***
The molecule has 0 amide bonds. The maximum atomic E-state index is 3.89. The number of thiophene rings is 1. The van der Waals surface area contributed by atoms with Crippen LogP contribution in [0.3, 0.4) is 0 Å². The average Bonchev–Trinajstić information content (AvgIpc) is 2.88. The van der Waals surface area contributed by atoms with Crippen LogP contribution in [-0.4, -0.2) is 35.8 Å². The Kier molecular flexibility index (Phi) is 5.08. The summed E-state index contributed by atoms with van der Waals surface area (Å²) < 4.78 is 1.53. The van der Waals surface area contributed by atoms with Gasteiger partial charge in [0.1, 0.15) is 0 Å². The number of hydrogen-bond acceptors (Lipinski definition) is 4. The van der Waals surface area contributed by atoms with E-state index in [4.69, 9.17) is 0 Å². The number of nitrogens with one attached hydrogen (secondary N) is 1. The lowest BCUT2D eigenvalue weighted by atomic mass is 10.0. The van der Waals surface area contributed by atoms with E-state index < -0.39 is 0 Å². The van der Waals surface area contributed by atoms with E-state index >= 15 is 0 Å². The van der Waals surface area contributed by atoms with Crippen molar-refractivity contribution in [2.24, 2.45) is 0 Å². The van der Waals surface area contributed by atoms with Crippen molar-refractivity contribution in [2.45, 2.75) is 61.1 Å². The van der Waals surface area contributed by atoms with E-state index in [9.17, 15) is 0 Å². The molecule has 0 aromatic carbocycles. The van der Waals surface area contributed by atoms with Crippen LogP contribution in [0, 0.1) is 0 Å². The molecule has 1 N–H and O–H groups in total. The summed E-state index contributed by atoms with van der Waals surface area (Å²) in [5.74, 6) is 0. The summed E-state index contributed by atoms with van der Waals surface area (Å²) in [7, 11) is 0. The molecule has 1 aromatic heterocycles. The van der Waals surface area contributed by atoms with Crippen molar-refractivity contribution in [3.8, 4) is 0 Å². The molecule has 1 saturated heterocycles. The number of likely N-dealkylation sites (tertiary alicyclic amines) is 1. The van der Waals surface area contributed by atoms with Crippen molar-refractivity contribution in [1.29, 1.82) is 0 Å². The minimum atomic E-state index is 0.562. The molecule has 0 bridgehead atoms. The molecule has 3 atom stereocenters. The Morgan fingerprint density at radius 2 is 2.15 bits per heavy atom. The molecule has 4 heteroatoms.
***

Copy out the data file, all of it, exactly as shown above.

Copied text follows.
The molecule has 0 amide bonds. The maximum atomic E-state index is 3.89. The number of thiophene rings is 1. The van der Waals surface area contributed by atoms with Crippen LogP contribution in [0.3, 0.4) is 0 Å². The average Bonchev–Trinajstić information content (AvgIpc) is 2.88. The van der Waals surface area contributed by atoms with Crippen LogP contribution in [-0.4, -0.2) is 35.8 Å². The Kier molecular flexibility index (Phi) is 5.08. The summed E-state index contributed by atoms with van der Waals surface area (Å²) < 4.78 is 1.53. The van der Waals surface area contributed by atoms with Gasteiger partial charge in [0.1, 0.15) is 0 Å². The number of hydrogen-bond acceptors (Lipinski definition) is 4. The van der Waals surface area contributed by atoms with E-state index in [4.69, 9.17) is 0 Å². The number of nitrogens with one attached hydrogen (secondary N) is 1. The lowest BCUT2D eigenvalue weighted by atomic mass is 10.0. The van der Waals surface area contributed by atoms with E-state index < -0.39 is 0 Å². The van der Waals surface area contributed by atoms with E-state index >= 15 is 0 Å². The van der Waals surface area contributed by atoms with Crippen molar-refractivity contribution in [2.24, 2.45) is 0 Å². The van der Waals surface area contributed by atoms with Crippen molar-refractivity contribution in [2.45, 2.75) is 61.1 Å². The van der Waals surface area contributed by atoms with E-state index in [9.17, 15) is 0 Å². The molecule has 0 aromatic carbocycles. The van der Waals surface area contributed by atoms with Crippen LogP contribution in [0, 0.1) is 0 Å². The molecule has 1 N–H and O–H groups in total. The summed E-state index contributed by atoms with van der Waals surface area (Å²) in [5.74, 6) is 0. The summed E-state index contributed by atoms with van der Waals surface area (Å²) in [7, 11) is 0. The molecule has 1 aromatic heterocycles. The van der Waals surface area contributed by atoms with Crippen molar-refractivity contribution in [3.8, 4) is 0 Å². The molecule has 1 saturated heterocycles. The number of likely N-dealkylation sites (tertiary alicyclic amines) is 1. The van der Waals surface area contributed by atoms with Crippen molar-refractivity contribution in [1.29, 1.82) is 0 Å². The minimum atomic E-state index is 0.562. The molecule has 0 bridgehead atoms. The molecule has 3 atom stereocenters. The Morgan fingerprint density at radius 2 is 2.15 bits per heavy atom. The molecule has 4 heteroatoms.